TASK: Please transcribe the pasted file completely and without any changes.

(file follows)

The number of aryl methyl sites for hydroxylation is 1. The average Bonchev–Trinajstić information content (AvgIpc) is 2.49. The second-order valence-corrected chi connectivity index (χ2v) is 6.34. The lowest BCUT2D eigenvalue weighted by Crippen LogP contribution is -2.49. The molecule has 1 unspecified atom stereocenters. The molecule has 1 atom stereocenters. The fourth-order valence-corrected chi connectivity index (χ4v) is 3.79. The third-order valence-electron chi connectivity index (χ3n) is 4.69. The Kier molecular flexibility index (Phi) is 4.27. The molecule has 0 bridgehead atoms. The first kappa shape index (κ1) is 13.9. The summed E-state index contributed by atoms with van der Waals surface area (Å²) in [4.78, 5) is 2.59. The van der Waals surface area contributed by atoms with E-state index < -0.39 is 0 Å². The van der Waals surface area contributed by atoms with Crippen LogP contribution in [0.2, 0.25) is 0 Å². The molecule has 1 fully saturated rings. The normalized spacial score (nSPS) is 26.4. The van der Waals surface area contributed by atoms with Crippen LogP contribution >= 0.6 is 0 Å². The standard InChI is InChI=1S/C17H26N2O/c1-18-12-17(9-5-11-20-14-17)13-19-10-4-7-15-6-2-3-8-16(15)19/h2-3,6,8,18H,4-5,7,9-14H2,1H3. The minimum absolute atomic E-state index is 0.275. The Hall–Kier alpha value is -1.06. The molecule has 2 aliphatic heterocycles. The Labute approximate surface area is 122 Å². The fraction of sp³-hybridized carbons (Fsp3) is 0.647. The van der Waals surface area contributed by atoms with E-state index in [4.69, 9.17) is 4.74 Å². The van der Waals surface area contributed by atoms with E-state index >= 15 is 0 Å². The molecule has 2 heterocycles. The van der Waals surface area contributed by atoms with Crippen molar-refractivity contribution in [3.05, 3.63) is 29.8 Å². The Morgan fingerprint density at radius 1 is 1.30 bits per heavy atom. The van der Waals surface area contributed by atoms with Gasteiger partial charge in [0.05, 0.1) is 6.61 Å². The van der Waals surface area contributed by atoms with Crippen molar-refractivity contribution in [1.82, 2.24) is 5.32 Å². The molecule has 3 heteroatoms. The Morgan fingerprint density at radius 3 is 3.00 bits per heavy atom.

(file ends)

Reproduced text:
The number of aryl methyl sites for hydroxylation is 1. The average Bonchev–Trinajstić information content (AvgIpc) is 2.49. The second-order valence-corrected chi connectivity index (χ2v) is 6.34. The lowest BCUT2D eigenvalue weighted by Crippen LogP contribution is -2.49. The molecule has 1 unspecified atom stereocenters. The molecule has 1 atom stereocenters. The fourth-order valence-corrected chi connectivity index (χ4v) is 3.79. The third-order valence-electron chi connectivity index (χ3n) is 4.69. The Kier molecular flexibility index (Phi) is 4.27. The molecule has 0 bridgehead atoms. The first kappa shape index (κ1) is 13.9. The summed E-state index contributed by atoms with van der Waals surface area (Å²) in [4.78, 5) is 2.59. The van der Waals surface area contributed by atoms with E-state index < -0.39 is 0 Å². The van der Waals surface area contributed by atoms with Crippen LogP contribution in [0.2, 0.25) is 0 Å². The molecule has 1 fully saturated rings. The normalized spacial score (nSPS) is 26.4. The van der Waals surface area contributed by atoms with Crippen LogP contribution >= 0.6 is 0 Å². The standard InChI is InChI=1S/C17H26N2O/c1-18-12-17(9-5-11-20-14-17)13-19-10-4-7-15-6-2-3-8-16(15)19/h2-3,6,8,18H,4-5,7,9-14H2,1H3. The minimum absolute atomic E-state index is 0.275. The Hall–Kier alpha value is -1.06. The molecule has 2 aliphatic heterocycles. The Labute approximate surface area is 122 Å². The fraction of sp³-hybridized carbons (Fsp3) is 0.647. The van der Waals surface area contributed by atoms with E-state index in [4.69, 9.17) is 4.74 Å². The van der Waals surface area contributed by atoms with E-state index >= 15 is 0 Å². The molecule has 2 heterocycles. The van der Waals surface area contributed by atoms with Crippen molar-refractivity contribution in [3.05, 3.63) is 29.8 Å². The Morgan fingerprint density at radius 1 is 1.30 bits per heavy atom. The van der Waals surface area contributed by atoms with Gasteiger partial charge in [0.05, 0.1) is 6.61 Å². The van der Waals surface area contributed by atoms with Crippen molar-refractivity contribution in [1.82, 2.24) is 5.32 Å². The molecule has 3 heteroatoms. The Morgan fingerprint density at radius 3 is 3.00 bits per heavy atom.